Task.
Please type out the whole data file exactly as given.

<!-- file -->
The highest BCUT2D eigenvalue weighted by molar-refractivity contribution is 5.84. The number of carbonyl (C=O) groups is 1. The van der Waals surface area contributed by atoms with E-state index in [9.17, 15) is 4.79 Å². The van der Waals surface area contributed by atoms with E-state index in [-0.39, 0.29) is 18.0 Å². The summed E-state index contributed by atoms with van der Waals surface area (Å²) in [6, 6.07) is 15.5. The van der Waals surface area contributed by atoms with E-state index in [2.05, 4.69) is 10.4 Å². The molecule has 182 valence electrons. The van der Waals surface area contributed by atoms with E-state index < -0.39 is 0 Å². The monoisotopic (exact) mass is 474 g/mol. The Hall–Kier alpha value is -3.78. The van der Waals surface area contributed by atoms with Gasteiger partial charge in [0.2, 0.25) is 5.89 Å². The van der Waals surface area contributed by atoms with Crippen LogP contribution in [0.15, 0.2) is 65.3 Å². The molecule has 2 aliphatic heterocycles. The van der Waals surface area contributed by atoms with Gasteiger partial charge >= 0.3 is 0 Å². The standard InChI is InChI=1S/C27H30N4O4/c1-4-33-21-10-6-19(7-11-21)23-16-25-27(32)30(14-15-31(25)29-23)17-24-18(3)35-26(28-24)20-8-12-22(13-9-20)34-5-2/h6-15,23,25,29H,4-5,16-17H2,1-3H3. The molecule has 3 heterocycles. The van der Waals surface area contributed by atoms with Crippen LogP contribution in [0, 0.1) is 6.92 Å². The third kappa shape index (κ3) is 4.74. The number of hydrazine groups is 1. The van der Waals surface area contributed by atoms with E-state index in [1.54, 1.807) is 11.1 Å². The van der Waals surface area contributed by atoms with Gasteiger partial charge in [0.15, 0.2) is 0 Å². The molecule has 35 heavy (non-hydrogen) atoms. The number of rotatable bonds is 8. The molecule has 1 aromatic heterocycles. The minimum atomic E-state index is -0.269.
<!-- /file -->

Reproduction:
The highest BCUT2D eigenvalue weighted by molar-refractivity contribution is 5.84. The number of carbonyl (C=O) groups is 1. The van der Waals surface area contributed by atoms with E-state index in [9.17, 15) is 4.79 Å². The van der Waals surface area contributed by atoms with E-state index in [-0.39, 0.29) is 18.0 Å². The summed E-state index contributed by atoms with van der Waals surface area (Å²) in [6, 6.07) is 15.5. The van der Waals surface area contributed by atoms with E-state index in [2.05, 4.69) is 10.4 Å². The molecule has 182 valence electrons. The van der Waals surface area contributed by atoms with E-state index < -0.39 is 0 Å². The monoisotopic (exact) mass is 474 g/mol. The Hall–Kier alpha value is -3.78. The van der Waals surface area contributed by atoms with Gasteiger partial charge in [0.2, 0.25) is 5.89 Å². The van der Waals surface area contributed by atoms with Crippen LogP contribution in [0.15, 0.2) is 65.3 Å². The molecule has 2 aliphatic heterocycles. The van der Waals surface area contributed by atoms with Gasteiger partial charge >= 0.3 is 0 Å². The standard InChI is InChI=1S/C27H30N4O4/c1-4-33-21-10-6-19(7-11-21)23-16-25-27(32)30(14-15-31(25)29-23)17-24-18(3)35-26(28-24)20-8-12-22(13-9-20)34-5-2/h6-15,23,25,29H,4-5,16-17H2,1-3H3. The molecule has 3 heterocycles. The van der Waals surface area contributed by atoms with Crippen LogP contribution in [0, 0.1) is 6.92 Å². The third kappa shape index (κ3) is 4.74. The number of hydrazine groups is 1. The van der Waals surface area contributed by atoms with E-state index in [1.54, 1.807) is 11.1 Å². The van der Waals surface area contributed by atoms with Gasteiger partial charge in [0.15, 0.2) is 0 Å². The molecule has 35 heavy (non-hydrogen) atoms. The number of rotatable bonds is 8. The molecule has 1 aromatic heterocycles. The minimum atomic E-state index is -0.269.